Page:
Existing house sales in the United States fell at an 8% rate in the last quarter – twice as much as the experts expected. Meanwhile, car sales were falling at a 15% annual rate.
And in California…house prices are falling…the dollar is falling…and billions of dollars’ worth of wealth is going up in smoke – literally! California is on fire. Five people are dead…and a million have been evacuated. “It’s the biggest mobilisation in the history of the state,” says today’s La Nacion. The poor Californians…we hope our Daily Reckoning readers in the Golden State are out of harm’s way…
So far, only the marginal buyer…and the marginal lender…and the marginal investor…and the marginal homeowner…have been really hurt. But could problems in the credit markets move beyond the margins and into the mainstream? Could the conflagration in California portend more fireworks elsewhere?
Our Argentina financial analyst, Paola Pecora, was reading The Daily Reckoning yesterday.
“The trouble with you American financial writers is that you are too naïve,” she commented. .
“Down here in Argentina,” she continued, “we don’t wonder IF we will have a financial crisis…we only wonder WHEN.”
Argentines don’t trouble themselves wondering who will suffer when the trouble comes, either. They’ve seen this movie. They know the plot. The government always tries to rig this price or fix that market. It routinely lives beyond its means – attempting to buy political support by spending money or controlling prices. Then, inevitably, it puts off the day of reckoning as long as possible. And then, when things blow up, it’s a big mess.
The smart people…the rich people…typically come out okay. They’ve got their money – or much of it – out of the country. Besides, when you’re debt free – with a nice house…enough to eat…and a nice car – how rich you are is just a number. And it is a number that varies with currency exchange rates and inflation.
But the middle classes are not so lucky. When trouble comes, typically, they are the ones who suffer. They have something to lose…but not enough. Their living standards go down. Of course, exactly how the crisis affects them depends on what kind of crisis it is. Inflation can wipe out their savings and their pensions. (Now, in Argentina as in America, many things tend to be automatically adjusted for inflation. But in both countries, the authorities bend the numbers so that losses from inflation are never fully made up). Market crashes, deflation, defaults and currency depreciations hurt the middle classes too – reducing incomes, smashing nest eggs, and generally making almost everyone poorer.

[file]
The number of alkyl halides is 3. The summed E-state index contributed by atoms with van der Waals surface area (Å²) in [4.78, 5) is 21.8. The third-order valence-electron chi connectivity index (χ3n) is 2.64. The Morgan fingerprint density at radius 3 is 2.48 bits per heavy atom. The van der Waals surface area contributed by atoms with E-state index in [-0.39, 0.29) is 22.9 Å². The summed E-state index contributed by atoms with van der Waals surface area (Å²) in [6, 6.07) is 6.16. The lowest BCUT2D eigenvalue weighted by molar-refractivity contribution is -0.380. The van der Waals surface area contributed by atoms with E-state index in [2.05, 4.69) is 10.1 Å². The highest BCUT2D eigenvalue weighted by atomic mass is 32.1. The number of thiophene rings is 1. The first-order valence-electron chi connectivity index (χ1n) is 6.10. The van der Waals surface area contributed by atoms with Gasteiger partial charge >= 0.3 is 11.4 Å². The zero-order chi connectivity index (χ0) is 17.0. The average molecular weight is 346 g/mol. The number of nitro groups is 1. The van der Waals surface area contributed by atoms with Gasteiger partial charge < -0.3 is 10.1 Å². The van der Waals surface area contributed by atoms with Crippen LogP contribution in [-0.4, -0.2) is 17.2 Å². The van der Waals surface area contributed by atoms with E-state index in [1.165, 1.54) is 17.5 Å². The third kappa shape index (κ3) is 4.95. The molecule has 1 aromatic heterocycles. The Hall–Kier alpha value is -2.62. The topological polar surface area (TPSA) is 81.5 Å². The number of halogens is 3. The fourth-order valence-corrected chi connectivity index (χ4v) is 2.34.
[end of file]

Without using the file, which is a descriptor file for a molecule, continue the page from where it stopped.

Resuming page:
“Americans are impoverished by a lack of experience,” we explained to our Spanish teacher, Gabriela. The last really major financial setback was in the 1930s; hardly anyone alive can remember was an adult when it happened. After so many years with so little serious trouble, we can’t imagine that anything really awful will happen; nothing really awful ever does. Really awful things happen to other people, not to us.
Of course, we would much rather be impoverished by a lack of financial experience than by a lack of money. But we have an intuition that one might lead to the other.
This is why we advise you, dear reader, to educate yourself – so you have the tools to protect your assets from this mammoth downswing in the US economy. But where to put your money at a time like this? We recommend checking out sectors of the market that are often overlooked by Wall Street…penny stocks, for example.
Since 1926, no other class of stock has made investors more money than penny stocks. In other words, investors who buy shares of the smallest companies on the market beat those who buy stock in companies like Microsoft, GE, IBM, Intel and Cisco. And let’s face it, every neighbour, friend and family member you have invests in the same large stocks as the rest of the world.
The Daily Reckoning Australia